Advocacy group pushes to limit local development


As development throughout the Tredyffrin/Easttown School district and surrounding areas continues to trend upwards, a local group called TE United has organized to address their concerns regarding overdevelopment in Tredyffrin/Easttown district. 

TE United was originally founded when residents of the Russell Road neighborhood decided to protest the construction of an assisted living facility (ALF) across the street from their homes. Dan Leon, a co-founder of the group and father of seven children in the Tredyffrin/Easttown School District, feels that the construction of a new ALF in the community is unnecessary and harmful to the neighborhood’s wellbeing. 

“Assisted Living Facilities are a serious problem because there are already four of them (in the area), and they’re not full. They want to put a fifth one, and the current four are already not making money,” Leon said. “If that fifth one that’s in your neighborhood across from your street goes out of business, the number one thing that happens with an ALF is that it is repurposed as a drug rehab; so now you have people that are not exactly what you would want in your neighborhood, certainly not across the street from your house.”

TE United is focused on the prevention of overdevelopment and large construction corporations that, according to the group’s founders, have quick exit strategies on the projects and little regard for community residents. However, the group is not against all development. Instead, Leon supports the renovation and expansion of school academic and athletic facilities that will directly benefit community members and students.  

“You can take it from an academic standpoint, or you could take it from an athletic standpoint. Conestoga is busy and there are a lot of students, but there’s not a lot of parking and classes are getting bigger,” Leon said. “We don’t have turf fields, so if it rains, practices are done. It’s not just about keeping Toll Brothers out, it’s about making sure your future is going to be well.”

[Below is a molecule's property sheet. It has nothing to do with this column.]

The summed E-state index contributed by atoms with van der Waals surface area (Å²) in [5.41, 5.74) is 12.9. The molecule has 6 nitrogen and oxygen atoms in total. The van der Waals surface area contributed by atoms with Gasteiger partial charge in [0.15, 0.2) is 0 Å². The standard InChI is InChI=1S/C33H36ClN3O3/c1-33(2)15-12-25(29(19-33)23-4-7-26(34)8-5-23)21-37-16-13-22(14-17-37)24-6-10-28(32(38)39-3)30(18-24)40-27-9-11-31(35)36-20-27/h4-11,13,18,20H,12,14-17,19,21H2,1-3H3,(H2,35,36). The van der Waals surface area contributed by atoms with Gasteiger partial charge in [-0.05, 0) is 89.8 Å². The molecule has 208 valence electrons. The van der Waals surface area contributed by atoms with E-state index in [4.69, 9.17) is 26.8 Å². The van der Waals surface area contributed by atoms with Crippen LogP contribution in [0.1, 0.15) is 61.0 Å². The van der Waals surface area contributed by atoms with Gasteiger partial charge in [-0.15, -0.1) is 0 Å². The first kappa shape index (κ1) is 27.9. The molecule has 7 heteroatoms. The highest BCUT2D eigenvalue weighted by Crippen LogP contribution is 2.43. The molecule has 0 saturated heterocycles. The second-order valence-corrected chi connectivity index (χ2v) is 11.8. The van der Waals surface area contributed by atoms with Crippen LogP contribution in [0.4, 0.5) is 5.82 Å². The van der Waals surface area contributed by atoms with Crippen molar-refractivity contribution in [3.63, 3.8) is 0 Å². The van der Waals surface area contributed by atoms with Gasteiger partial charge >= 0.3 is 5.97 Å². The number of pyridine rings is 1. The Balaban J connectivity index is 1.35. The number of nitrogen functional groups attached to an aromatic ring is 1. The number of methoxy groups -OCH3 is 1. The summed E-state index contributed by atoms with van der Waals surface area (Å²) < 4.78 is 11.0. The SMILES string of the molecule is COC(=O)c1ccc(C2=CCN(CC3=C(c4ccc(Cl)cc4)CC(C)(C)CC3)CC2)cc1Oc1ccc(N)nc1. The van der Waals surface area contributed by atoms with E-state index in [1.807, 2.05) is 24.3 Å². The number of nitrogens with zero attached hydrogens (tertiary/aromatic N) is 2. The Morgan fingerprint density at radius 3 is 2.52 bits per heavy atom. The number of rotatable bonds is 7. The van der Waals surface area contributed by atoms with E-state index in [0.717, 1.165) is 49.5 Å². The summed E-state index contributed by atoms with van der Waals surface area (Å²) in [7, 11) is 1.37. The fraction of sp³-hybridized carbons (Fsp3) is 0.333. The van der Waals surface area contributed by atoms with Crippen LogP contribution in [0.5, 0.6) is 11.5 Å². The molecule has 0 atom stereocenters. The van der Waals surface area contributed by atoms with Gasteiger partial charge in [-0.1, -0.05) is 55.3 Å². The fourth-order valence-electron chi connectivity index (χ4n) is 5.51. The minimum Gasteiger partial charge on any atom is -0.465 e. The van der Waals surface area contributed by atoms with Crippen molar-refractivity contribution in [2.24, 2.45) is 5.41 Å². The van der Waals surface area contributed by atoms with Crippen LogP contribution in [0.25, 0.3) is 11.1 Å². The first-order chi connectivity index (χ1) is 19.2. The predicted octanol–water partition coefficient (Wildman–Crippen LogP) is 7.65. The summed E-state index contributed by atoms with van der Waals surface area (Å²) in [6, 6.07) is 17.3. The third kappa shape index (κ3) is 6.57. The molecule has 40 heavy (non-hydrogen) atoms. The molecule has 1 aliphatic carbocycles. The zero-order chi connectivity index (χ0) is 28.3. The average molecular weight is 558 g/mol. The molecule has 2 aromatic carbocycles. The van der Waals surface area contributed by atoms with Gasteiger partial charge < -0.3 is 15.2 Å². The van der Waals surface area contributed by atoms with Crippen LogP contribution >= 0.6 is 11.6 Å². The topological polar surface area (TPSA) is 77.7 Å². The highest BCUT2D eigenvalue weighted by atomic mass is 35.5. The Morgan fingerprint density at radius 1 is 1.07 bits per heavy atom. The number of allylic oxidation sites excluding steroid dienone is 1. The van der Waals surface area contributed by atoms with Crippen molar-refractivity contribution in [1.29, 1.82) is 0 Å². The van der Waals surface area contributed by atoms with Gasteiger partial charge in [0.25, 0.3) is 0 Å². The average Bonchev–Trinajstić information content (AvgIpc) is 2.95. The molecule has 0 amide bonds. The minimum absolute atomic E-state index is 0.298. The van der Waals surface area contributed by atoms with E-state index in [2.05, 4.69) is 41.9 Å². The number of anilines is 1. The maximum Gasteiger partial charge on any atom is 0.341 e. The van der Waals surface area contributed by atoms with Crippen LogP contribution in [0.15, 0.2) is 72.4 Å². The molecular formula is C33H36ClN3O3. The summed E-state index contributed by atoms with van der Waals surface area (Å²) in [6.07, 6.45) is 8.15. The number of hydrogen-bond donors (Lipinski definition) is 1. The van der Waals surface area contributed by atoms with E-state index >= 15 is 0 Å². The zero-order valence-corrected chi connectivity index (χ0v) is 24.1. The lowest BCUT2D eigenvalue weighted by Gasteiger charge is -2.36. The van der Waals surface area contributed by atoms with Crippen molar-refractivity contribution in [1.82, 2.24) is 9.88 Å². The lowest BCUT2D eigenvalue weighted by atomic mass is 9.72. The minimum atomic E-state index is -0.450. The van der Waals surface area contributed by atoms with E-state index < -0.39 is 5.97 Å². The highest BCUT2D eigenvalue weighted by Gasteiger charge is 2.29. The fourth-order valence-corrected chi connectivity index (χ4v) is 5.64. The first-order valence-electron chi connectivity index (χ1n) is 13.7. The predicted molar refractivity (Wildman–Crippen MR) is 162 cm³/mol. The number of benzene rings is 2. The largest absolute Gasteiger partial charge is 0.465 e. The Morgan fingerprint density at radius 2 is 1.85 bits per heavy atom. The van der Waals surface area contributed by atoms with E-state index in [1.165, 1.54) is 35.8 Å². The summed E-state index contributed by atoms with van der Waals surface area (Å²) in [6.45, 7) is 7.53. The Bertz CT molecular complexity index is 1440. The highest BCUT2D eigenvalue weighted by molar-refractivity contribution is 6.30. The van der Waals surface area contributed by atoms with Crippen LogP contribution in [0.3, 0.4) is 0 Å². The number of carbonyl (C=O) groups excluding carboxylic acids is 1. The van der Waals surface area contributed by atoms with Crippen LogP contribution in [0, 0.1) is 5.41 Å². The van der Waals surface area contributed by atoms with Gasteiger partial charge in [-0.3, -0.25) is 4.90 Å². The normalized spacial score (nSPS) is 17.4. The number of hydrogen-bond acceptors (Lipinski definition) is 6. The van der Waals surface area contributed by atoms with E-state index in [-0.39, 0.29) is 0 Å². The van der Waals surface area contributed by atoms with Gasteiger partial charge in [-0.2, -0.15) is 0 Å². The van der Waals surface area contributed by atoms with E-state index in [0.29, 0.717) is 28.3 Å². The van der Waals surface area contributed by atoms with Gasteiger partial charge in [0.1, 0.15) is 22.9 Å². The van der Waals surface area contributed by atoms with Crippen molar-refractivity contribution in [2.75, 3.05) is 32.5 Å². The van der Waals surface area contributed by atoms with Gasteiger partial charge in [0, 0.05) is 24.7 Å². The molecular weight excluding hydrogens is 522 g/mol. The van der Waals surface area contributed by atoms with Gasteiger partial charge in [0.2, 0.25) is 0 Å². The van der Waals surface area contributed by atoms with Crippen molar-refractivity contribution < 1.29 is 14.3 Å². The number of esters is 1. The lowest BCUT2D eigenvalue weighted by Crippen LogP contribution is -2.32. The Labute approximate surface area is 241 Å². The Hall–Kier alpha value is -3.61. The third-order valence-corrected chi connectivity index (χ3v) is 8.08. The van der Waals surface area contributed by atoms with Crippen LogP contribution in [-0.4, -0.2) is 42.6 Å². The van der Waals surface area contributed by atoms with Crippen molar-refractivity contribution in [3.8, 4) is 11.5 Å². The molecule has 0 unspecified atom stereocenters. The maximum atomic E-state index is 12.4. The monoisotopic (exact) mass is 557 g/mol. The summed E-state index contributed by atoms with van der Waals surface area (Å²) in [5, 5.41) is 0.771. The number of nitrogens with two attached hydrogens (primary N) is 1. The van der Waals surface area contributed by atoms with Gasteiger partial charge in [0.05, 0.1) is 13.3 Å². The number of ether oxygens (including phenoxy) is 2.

Originally designed to voice the dissent of the residents of one street, the movement has since grown significantly. They now operate from their website,, and a Facebook group that has gained over 600 members since its conception three months ago. In addition, TE United is putting up signs in resident’s yards as requested by some residents, and members are attending school board meetings and Planning Commission meetings in order to better represent their communities. 

Kevin Howell, another co-founder of the group and father of three children in the district, said, “By communicating and making sure people are aware, we’re making an impact.”

The group plans to organize more activities and hold more event-based campaigning. Howell hopes more people will understand their perspective on devleopment in the district. 

“We’re hoping to pass it to younger people who are going to be moving into the neighborhoods and raising their own kids,” Howell said. “We continue to welcome content and information from the entire TE community.”